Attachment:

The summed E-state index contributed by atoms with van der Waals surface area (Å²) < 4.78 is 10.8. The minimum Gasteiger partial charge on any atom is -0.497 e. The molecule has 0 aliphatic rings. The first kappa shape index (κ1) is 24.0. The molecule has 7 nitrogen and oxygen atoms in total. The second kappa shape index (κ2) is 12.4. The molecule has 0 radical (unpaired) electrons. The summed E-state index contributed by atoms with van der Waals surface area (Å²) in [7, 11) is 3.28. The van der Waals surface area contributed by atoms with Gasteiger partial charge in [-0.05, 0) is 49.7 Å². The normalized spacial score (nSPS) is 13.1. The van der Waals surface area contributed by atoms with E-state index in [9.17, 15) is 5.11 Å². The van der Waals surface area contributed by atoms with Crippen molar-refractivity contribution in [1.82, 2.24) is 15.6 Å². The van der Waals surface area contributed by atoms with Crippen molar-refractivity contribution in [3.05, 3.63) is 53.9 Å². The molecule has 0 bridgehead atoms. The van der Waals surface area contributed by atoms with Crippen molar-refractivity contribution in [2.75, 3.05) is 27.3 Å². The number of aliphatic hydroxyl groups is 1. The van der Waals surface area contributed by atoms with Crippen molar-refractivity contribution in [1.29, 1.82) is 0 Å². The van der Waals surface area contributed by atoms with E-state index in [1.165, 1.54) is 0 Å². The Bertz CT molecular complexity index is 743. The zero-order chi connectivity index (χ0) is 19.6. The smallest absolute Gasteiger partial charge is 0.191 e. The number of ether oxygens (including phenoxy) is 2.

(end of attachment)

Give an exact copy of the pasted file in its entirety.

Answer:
The summed E-state index contributed by atoms with van der Waals surface area (Å²) < 4.78 is 10.8. The minimum Gasteiger partial charge on any atom is -0.497 e. The molecule has 0 aliphatic rings. The first kappa shape index (κ1) is 24.0. The molecule has 7 nitrogen and oxygen atoms in total. The second kappa shape index (κ2) is 12.4. The molecule has 0 radical (unpaired) electrons. The summed E-state index contributed by atoms with van der Waals surface area (Å²) in [7, 11) is 3.28. The van der Waals surface area contributed by atoms with Gasteiger partial charge in [-0.05, 0) is 49.7 Å². The normalized spacial score (nSPS) is 13.1. The van der Waals surface area contributed by atoms with E-state index in [9.17, 15) is 5.11 Å². The van der Waals surface area contributed by atoms with Crippen molar-refractivity contribution in [1.82, 2.24) is 15.6 Å². The van der Waals surface area contributed by atoms with Crippen molar-refractivity contribution in [3.05, 3.63) is 53.9 Å². The molecule has 0 bridgehead atoms. The van der Waals surface area contributed by atoms with Crippen molar-refractivity contribution in [2.75, 3.05) is 27.3 Å². The number of aliphatic hydroxyl groups is 1. The van der Waals surface area contributed by atoms with Crippen molar-refractivity contribution in [1.29, 1.82) is 0 Å². The van der Waals surface area contributed by atoms with E-state index in [1.165, 1.54) is 0 Å². The Bertz CT molecular complexity index is 743. The zero-order chi connectivity index (χ0) is 19.6. The smallest absolute Gasteiger partial charge is 0.191 e. The number of ether oxygens (including phenoxy) is 2.